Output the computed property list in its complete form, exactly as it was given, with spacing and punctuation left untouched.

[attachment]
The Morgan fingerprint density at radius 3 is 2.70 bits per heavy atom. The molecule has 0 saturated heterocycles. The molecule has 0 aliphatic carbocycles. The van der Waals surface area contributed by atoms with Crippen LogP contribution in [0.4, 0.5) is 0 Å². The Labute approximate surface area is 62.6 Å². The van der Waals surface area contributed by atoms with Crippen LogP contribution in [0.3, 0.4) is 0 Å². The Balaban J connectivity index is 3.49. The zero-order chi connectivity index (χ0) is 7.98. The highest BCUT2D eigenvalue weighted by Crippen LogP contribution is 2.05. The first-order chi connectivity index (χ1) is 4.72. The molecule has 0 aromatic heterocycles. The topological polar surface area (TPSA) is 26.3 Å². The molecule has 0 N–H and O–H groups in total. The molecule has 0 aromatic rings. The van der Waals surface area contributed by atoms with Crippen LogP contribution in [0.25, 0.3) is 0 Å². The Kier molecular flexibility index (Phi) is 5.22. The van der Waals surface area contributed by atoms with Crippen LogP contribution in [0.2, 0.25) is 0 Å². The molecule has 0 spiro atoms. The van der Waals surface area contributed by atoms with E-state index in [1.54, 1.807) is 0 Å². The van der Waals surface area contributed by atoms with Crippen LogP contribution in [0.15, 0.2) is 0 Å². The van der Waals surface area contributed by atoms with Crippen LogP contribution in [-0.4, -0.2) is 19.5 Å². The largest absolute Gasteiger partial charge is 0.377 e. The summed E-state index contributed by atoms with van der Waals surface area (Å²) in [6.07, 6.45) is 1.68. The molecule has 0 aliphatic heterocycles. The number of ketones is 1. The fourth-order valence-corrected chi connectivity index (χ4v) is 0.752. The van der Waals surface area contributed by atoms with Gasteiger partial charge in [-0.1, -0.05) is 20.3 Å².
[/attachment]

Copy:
The Morgan fingerprint density at radius 3 is 2.70 bits per heavy atom. The molecule has 0 saturated heterocycles. The molecule has 0 aliphatic carbocycles. The van der Waals surface area contributed by atoms with Crippen LogP contribution in [0.4, 0.5) is 0 Å². The Labute approximate surface area is 62.6 Å². The van der Waals surface area contributed by atoms with Crippen LogP contribution in [0.3, 0.4) is 0 Å². The Balaban J connectivity index is 3.49. The zero-order chi connectivity index (χ0) is 7.98. The highest BCUT2D eigenvalue weighted by Crippen LogP contribution is 2.05. The first-order chi connectivity index (χ1) is 4.72. The molecule has 0 aromatic heterocycles. The topological polar surface area (TPSA) is 26.3 Å². The molecule has 0 N–H and O–H groups in total. The molecule has 0 aromatic rings. The van der Waals surface area contributed by atoms with Crippen LogP contribution in [0.25, 0.3) is 0 Å². The Kier molecular flexibility index (Phi) is 5.22. The van der Waals surface area contributed by atoms with Crippen LogP contribution in [0.2, 0.25) is 0 Å². The molecule has 0 spiro atoms. The van der Waals surface area contributed by atoms with E-state index in [1.54, 1.807) is 0 Å². The van der Waals surface area contributed by atoms with Crippen LogP contribution in [0.15, 0.2) is 0 Å². The van der Waals surface area contributed by atoms with Crippen LogP contribution in [-0.4, -0.2) is 19.5 Å². The largest absolute Gasteiger partial charge is 0.377 e. The summed E-state index contributed by atoms with van der Waals surface area (Å²) in [6.07, 6.45) is 1.68. The molecule has 0 aliphatic heterocycles. The number of ketones is 1. The fourth-order valence-corrected chi connectivity index (χ4v) is 0.752. The van der Waals surface area contributed by atoms with Gasteiger partial charge in [-0.1, -0.05) is 20.3 Å².